Social Warfare Review – If there’s one aspect of your blog that can quite literally make or break your social media marketing, it’s the social media share buttons you use to allow visitors to share posts from the blog.
An attractive, intelligently crafted social share plugin will entice and encourage readers to send the link out to their network.
A poorly designed plugin, however, will do just the opposite: fail to inspire in your readers any kind of motivation to share, and a particularly ugly design could even turn off visitors from wanting to continue browsing your blog.
In this post, we’re going to take an in-depth look at one of the best share plugins available today—Social Warfare. We’ll take a look at every feature, assess the positives and negatives of the premium version, and explain why it’s our top choice in the crowded niche.
Social Warfare Review: Why Social Plugins are Important
Before we begin exploring Social Warfare in detail, let’s first make sure that we understand why choosing a solid social media plugin is integral to the overall success of your blog.
Remember that social media clocks in as one of the biggest traffic generation channels for all blogs across the Internet.
The principal way that users connect with your blog over social media is through a social media plugin that provides easy-to-use share buttons to all the main networks right on every post.
The fact of the matter is that without share buttons on your blog, your posts are unlikely to see the light of any social network.
Unfortunately, your readers just won’t take the time out of their day to login to their social media, copy/paste the link of your blog, and write a custom message and share it from the social media interface. If you don’t give them the option of clicking a single button that automatically does everything for them, your visitors simply can’t be bothered to share the post manually.
Consequently, it’s absolutely crucial that you identify the right social share plugin when you start a WordPress blog.
After our extensive research trying out many different plugins, we’ve settled on Social Warfare as the ultimate solution. Here’s why.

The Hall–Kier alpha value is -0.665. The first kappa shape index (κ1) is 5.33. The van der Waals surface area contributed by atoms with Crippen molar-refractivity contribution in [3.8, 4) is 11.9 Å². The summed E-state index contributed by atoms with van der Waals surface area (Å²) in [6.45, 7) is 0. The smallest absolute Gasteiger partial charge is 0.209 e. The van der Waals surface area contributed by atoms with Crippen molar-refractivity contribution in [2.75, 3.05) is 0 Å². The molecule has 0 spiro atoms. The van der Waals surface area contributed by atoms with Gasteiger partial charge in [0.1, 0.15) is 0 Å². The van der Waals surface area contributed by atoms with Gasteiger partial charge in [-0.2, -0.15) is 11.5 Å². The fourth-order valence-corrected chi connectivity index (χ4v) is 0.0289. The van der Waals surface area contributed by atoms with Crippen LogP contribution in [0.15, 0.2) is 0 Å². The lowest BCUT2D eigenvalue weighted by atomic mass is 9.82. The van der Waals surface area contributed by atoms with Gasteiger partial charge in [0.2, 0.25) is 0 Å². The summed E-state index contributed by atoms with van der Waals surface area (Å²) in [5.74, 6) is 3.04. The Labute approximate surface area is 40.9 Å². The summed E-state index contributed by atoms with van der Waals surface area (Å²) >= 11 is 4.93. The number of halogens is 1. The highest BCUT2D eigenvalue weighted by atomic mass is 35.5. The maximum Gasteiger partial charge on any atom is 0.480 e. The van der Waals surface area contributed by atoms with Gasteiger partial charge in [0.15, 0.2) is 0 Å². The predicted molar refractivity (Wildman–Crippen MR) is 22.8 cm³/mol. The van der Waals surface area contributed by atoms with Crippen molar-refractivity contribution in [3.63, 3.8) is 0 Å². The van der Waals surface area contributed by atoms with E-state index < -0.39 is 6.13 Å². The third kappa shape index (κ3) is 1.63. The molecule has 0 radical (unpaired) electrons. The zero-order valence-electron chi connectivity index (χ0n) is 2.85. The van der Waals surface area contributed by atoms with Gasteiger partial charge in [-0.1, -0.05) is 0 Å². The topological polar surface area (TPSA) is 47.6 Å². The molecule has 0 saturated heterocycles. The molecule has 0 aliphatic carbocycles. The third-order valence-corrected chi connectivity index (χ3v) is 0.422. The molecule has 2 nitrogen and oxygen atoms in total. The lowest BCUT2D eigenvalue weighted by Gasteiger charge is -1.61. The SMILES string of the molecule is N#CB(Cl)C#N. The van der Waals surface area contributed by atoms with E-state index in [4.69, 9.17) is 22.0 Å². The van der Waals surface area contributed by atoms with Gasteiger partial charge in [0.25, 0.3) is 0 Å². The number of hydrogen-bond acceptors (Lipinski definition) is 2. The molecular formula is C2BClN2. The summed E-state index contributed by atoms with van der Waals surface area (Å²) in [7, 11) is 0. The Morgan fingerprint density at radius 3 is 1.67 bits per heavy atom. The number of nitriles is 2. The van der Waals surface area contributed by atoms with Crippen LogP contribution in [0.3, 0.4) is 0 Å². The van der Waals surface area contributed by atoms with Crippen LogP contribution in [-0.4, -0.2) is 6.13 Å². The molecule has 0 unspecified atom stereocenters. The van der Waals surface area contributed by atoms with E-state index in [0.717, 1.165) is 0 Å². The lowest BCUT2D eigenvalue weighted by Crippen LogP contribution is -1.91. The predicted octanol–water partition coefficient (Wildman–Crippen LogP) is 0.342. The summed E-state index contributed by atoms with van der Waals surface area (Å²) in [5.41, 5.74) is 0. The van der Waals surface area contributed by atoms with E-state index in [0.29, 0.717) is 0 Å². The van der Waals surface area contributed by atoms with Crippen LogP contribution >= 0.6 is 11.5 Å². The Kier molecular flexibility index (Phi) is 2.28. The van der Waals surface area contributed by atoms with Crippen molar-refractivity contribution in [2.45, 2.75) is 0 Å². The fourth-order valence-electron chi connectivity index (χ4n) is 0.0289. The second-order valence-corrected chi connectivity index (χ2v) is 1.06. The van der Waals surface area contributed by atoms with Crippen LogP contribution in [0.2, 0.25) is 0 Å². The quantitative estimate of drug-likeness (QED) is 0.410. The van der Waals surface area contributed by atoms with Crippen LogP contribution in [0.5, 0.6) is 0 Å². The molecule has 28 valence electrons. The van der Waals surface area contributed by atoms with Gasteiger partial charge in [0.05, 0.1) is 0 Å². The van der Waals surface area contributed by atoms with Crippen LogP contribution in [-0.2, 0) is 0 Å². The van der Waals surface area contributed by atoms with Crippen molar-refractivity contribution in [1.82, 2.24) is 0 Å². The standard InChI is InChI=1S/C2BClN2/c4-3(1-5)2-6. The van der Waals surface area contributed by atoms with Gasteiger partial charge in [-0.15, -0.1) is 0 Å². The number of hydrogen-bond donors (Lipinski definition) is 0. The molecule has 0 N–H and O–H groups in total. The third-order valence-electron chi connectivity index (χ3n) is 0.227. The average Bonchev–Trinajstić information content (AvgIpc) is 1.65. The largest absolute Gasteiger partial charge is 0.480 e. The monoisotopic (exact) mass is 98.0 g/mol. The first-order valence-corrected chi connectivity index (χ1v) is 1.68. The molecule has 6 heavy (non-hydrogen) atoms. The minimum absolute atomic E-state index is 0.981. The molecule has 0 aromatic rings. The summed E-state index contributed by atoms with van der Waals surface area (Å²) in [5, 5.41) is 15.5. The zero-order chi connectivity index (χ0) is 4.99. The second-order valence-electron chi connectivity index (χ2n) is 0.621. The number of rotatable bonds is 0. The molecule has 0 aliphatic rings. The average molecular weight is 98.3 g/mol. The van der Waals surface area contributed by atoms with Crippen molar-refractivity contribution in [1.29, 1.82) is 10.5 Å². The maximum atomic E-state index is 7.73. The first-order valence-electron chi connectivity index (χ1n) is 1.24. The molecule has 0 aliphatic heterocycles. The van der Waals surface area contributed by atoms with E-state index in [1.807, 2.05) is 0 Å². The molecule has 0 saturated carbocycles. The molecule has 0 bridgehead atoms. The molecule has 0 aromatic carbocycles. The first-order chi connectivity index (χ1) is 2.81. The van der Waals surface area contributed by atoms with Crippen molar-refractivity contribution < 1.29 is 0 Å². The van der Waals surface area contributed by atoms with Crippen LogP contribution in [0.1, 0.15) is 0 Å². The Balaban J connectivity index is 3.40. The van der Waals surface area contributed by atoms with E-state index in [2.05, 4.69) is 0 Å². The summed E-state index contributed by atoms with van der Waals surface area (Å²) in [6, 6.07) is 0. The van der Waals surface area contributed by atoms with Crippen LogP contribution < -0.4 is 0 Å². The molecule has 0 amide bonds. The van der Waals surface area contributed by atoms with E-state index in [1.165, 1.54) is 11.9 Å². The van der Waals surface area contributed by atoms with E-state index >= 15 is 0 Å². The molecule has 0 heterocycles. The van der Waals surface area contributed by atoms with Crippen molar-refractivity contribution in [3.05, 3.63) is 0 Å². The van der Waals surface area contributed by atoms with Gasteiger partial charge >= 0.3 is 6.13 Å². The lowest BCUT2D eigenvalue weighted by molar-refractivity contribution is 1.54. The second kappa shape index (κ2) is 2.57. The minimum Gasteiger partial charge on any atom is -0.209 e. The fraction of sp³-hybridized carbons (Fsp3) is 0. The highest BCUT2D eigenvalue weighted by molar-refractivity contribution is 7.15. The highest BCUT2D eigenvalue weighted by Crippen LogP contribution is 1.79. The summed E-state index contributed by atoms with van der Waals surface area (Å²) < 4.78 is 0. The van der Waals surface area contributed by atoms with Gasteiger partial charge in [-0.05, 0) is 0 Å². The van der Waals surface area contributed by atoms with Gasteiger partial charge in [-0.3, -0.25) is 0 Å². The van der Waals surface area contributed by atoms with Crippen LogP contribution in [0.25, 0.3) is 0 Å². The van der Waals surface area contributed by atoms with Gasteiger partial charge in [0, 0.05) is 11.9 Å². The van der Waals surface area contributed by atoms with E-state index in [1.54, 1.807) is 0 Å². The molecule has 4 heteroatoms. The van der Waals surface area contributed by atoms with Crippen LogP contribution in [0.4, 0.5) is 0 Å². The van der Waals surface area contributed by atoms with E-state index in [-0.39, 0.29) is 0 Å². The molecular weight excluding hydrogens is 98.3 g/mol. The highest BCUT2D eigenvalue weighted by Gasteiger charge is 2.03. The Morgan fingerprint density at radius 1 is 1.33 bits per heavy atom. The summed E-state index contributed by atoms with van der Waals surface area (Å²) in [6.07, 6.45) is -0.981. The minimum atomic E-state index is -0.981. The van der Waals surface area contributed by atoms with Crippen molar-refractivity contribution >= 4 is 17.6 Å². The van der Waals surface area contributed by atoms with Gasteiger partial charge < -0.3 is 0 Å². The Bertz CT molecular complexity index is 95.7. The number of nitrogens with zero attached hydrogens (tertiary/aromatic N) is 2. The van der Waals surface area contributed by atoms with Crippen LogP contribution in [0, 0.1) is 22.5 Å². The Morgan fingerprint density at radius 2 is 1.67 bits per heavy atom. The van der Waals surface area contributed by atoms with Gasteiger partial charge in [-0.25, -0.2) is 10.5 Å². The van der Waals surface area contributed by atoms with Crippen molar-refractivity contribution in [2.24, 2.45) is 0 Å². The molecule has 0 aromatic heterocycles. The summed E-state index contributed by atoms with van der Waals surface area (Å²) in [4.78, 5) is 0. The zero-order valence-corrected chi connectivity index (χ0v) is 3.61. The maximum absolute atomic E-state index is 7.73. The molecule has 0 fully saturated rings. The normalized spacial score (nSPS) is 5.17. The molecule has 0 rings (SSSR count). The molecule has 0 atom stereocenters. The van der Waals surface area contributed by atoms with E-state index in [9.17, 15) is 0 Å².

Setting Up Social Warfare
Social Warfare is a free plugin available on the WordPress.org repository (there’s also a premium version, which we’ll discuss later on), so downloading it is as easy as navigating to WP Admin > Plugins > Add New, searching “Social Warfare”, and hitting “Install Now”.
Once installed and activated, you’ll see a new tab in your WP Admin side menu named “Social Warfare”. This is where you’ll go to make all customizations of the plugin (if you need more help learning how to install plugins check out this article).
First off, you’ll see a notice at the top that reads:
“Allow MonsterInsights to track plugin usage? Opt-in to tracking and our newsletter to stay informed of the latest changes to MonsterInsights and help us ensure compatibility.”
If you haven’t heard of it before, MonsterInsights is a free analytics plugin built by Syed Balkhi’s team (the same people who brought to you the highly popular OptinMonster software as well as the useful educational WordPress resource the WPBeginner blog).
The plugin integrates Google Analytics tracking right into the comfort of your WordPress dashboard and opens up many other tracking possibilities besides.
I highly recommend enabling it, as installing MonsterInsights will allow you to track all of your most vital traffic statistics right from the comfort of your WordPress dashboard. Whereas, you’d need to open up and navigate through Google Analytics’s own platform to assess your traffic performance if you don’t use the plugin.
Of course, there’s nothing really wrong with the Google Analytics UI (it’s fairly user-friendly and not very difficult to get used to).
However, integrating the data into the WP Admin allows you to make edits on your website and keep track everything of traffic statistics without having to constantly switch between two different interfaces.
You’ll also see an “Insights” tab in your WP Admin menu; clicking it will lead you to set up Google Analytics on your website, after which you’ll be able to see traffic data in a neat dashboard.
Activating MonsterInsights in conjunction with Social Warfare opens up a whole new host of tracking possibilities. The plugin will help you assess Social Warfare’s performance on your website, providing detailed measurements of share counts and statistics on your social presence.
Once you’ve setup this up, you can get back to the job of setting up Social Warfare and configuring its settings according to your wishes.
To select the social networks that you want readers to be able to share to, simply click and drag the corresponding icon from the inactive to the active row.